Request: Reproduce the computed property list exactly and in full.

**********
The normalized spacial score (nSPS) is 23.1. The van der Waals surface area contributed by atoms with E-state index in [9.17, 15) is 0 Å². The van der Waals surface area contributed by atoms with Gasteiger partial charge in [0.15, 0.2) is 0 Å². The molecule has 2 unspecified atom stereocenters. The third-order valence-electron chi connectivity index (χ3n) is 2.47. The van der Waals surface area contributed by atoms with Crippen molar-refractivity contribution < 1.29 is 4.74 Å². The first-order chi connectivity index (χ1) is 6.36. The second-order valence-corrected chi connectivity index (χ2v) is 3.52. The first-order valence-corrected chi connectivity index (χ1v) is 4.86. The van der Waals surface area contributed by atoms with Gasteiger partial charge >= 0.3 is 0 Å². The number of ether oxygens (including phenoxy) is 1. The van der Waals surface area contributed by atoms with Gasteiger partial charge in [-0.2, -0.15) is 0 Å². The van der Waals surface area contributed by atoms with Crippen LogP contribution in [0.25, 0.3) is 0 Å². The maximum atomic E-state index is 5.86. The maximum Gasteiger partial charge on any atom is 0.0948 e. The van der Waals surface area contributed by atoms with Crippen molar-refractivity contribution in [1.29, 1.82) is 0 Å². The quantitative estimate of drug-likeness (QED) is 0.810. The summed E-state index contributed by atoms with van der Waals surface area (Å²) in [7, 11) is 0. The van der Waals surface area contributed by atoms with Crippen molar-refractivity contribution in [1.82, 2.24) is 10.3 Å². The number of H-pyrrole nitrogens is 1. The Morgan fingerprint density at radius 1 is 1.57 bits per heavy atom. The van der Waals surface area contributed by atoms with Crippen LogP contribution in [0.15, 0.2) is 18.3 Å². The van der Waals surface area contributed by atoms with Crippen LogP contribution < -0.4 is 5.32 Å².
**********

The normalized spacial score (nSPS) is 23.1. The van der Waals surface area contributed by atoms with E-state index in [9.17, 15) is 0 Å². The van der Waals surface area contributed by atoms with Gasteiger partial charge in [0.15, 0.2) is 0 Å². The molecule has 2 unspecified atom stereocenters. The third-order valence-electron chi connectivity index (χ3n) is 2.47. The van der Waals surface area contributed by atoms with Crippen molar-refractivity contribution < 1.29 is 4.74 Å². The first-order chi connectivity index (χ1) is 6.36. The second-order valence-corrected chi connectivity index (χ2v) is 3.52. The first-order valence-corrected chi connectivity index (χ1v) is 4.86. The van der Waals surface area contributed by atoms with Gasteiger partial charge >= 0.3 is 0 Å². The number of ether oxygens (including phenoxy) is 1. The van der Waals surface area contributed by atoms with Gasteiger partial charge in [-0.2, -0.15) is 0 Å². The van der Waals surface area contributed by atoms with Crippen LogP contribution in [0.25, 0.3) is 0 Å². The maximum atomic E-state index is 5.86. The maximum Gasteiger partial charge on any atom is 0.0948 e. The van der Waals surface area contributed by atoms with Crippen molar-refractivity contribution in [1.29, 1.82) is 0 Å². The quantitative estimate of drug-likeness (QED) is 0.810. The summed E-state index contributed by atoms with van der Waals surface area (Å²) in [7, 11) is 0. The van der Waals surface area contributed by atoms with Crippen molar-refractivity contribution in [1.82, 2.24) is 10.3 Å². The number of H-pyrrole nitrogens is 1. The Morgan fingerprint density at radius 1 is 1.57 bits per heavy atom. The van der Waals surface area contributed by atoms with Crippen LogP contribution in [0.15, 0.2) is 18.3 Å². The van der Waals surface area contributed by atoms with Crippen LogP contribution < -0.4 is 5.32 Å².